The Purchasing Division within the General Services Department is responsible for roughly $650 million worth of transactions every year. Behind each of those transactions is a whole team of buyers […]
The Purchasing Division within the General Services Department is responsible for roughly $650 million worth of transactions every year. Behind each of those transactions is a whole team of buyers that work diligently to help agencies obtain the resources they need to be successful. This can be anything from large technology solutions, parking meters, printing supplies, safety gear, and everything in between. These purchases require both a lot of moving parts and clear communication between the buyers and agency representatives.
The buyer team realized that often there was a lot of back and forth with agencies to get information they needed, which wasted time and delayed getting goods into the hands of the people who needed them. In the spirit of blaming the process and not the people, the buyers looked internally to see what about their processes were not enabling agency contacts to successfully provide complete information the first time. In partnership with Peak, the team identified a lack of training as the culprit and wanted to find better ways to equip their agency contacts with all the tools to be successful.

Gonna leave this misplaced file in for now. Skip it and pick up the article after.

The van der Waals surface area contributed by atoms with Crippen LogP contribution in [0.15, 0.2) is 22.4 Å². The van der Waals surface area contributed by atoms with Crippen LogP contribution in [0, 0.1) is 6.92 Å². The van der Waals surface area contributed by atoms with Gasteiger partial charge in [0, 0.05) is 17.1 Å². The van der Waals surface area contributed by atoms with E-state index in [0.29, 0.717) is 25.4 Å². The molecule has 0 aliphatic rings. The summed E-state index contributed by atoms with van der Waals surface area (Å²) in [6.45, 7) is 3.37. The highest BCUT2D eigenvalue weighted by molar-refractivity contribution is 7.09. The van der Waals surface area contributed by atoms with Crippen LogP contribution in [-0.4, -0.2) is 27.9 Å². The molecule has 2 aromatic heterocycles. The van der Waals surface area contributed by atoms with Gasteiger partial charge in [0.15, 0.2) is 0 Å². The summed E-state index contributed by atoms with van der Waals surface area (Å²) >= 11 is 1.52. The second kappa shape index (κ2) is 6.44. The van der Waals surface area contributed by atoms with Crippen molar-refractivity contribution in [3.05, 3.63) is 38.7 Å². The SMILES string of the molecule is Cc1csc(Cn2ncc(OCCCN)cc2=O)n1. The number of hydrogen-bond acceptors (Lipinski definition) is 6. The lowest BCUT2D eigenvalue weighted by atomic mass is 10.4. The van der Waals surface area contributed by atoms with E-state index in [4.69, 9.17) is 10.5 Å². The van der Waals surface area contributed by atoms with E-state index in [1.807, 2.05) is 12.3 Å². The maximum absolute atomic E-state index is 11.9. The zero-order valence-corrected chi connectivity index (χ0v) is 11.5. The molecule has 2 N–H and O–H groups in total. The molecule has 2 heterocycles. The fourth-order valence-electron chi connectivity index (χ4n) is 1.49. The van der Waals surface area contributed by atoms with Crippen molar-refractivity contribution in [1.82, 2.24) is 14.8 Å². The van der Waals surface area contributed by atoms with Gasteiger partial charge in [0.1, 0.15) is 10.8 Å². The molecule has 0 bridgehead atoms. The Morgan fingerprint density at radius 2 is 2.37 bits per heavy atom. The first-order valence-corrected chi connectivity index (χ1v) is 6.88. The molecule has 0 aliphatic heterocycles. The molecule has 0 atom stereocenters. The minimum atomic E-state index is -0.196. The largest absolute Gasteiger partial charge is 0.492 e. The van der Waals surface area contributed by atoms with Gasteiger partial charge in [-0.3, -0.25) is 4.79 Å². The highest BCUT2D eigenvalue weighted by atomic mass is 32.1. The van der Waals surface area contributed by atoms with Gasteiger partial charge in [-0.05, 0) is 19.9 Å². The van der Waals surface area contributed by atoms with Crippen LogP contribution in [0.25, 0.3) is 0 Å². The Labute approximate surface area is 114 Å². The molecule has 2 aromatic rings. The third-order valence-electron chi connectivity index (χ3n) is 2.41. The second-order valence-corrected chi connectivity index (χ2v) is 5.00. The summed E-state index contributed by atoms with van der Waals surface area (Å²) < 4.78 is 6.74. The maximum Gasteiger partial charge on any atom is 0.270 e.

One of a handful of innovations that came out of this work was the development of office hours. Buyers Maggie Bakers and Paige Cheney took the lead, and they created quarterly office hour sessions. In these sessions, buyers educate agencies on a specific topic that is a frequent challenge and provide an opportunity for their customers to ask questions. Not only does it serve as an information-sharing session, but it also helps deepen relationships between the agencies and the buyers. In addition to the regularly scheduled topic sessions, the buyers are also going into their assigned agencies and setting up open office hours on-site. Without any pre-specified topics, this gives their agency customers a chance to connect with their buyers around their unique needs.
Maggie and Paige’s innovation is valuable because it strengthens the relationships between buyers and agency representatives, empowers agencies, and saves both buyers and agencies time. All of this enables buyers to promptly get supplies into the hands of the people who need them to keep the City running.